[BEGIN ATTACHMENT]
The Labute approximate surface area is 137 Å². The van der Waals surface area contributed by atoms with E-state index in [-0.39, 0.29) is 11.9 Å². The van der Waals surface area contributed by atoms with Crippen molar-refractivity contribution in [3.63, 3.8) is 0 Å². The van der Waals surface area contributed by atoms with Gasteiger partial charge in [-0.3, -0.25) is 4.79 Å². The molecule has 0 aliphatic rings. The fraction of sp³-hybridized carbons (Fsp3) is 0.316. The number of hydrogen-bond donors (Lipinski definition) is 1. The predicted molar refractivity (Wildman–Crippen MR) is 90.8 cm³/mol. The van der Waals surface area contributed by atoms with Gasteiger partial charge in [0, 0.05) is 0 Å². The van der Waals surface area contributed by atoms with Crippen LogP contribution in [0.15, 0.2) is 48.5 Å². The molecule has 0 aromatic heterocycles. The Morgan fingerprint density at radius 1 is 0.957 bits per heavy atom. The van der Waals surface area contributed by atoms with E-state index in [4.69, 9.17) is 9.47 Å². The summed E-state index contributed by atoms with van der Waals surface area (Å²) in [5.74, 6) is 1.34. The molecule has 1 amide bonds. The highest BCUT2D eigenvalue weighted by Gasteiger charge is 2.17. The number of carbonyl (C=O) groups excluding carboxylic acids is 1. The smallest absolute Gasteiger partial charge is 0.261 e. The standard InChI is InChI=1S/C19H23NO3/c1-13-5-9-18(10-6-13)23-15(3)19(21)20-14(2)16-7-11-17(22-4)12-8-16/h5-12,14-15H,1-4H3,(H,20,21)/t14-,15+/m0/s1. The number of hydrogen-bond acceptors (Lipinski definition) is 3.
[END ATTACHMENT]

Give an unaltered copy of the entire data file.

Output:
The Labute approximate surface area is 137 Å². The van der Waals surface area contributed by atoms with E-state index in [-0.39, 0.29) is 11.9 Å². The van der Waals surface area contributed by atoms with Crippen molar-refractivity contribution in [3.63, 3.8) is 0 Å². The van der Waals surface area contributed by atoms with Gasteiger partial charge in [-0.3, -0.25) is 4.79 Å². The molecule has 0 aliphatic rings. The fraction of sp³-hybridized carbons (Fsp3) is 0.316. The number of hydrogen-bond donors (Lipinski definition) is 1. The predicted molar refractivity (Wildman–Crippen MR) is 90.8 cm³/mol. The van der Waals surface area contributed by atoms with Gasteiger partial charge in [0, 0.05) is 0 Å². The van der Waals surface area contributed by atoms with Crippen LogP contribution in [0.15, 0.2) is 48.5 Å². The molecule has 0 aromatic heterocycles. The Morgan fingerprint density at radius 1 is 0.957 bits per heavy atom. The van der Waals surface area contributed by atoms with E-state index in [4.69, 9.17) is 9.47 Å². The summed E-state index contributed by atoms with van der Waals surface area (Å²) in [5.74, 6) is 1.34. The molecule has 1 amide bonds. The highest BCUT2D eigenvalue weighted by Gasteiger charge is 2.17. The number of carbonyl (C=O) groups excluding carboxylic acids is 1. The smallest absolute Gasteiger partial charge is 0.261 e. The standard InChI is InChI=1S/C19H23NO3/c1-13-5-9-18(10-6-13)23-15(3)19(21)20-14(2)16-7-11-17(22-4)12-8-16/h5-12,14-15H,1-4H3,(H,20,21)/t14-,15+/m0/s1. The number of hydrogen-bond acceptors (Lipinski definition) is 3.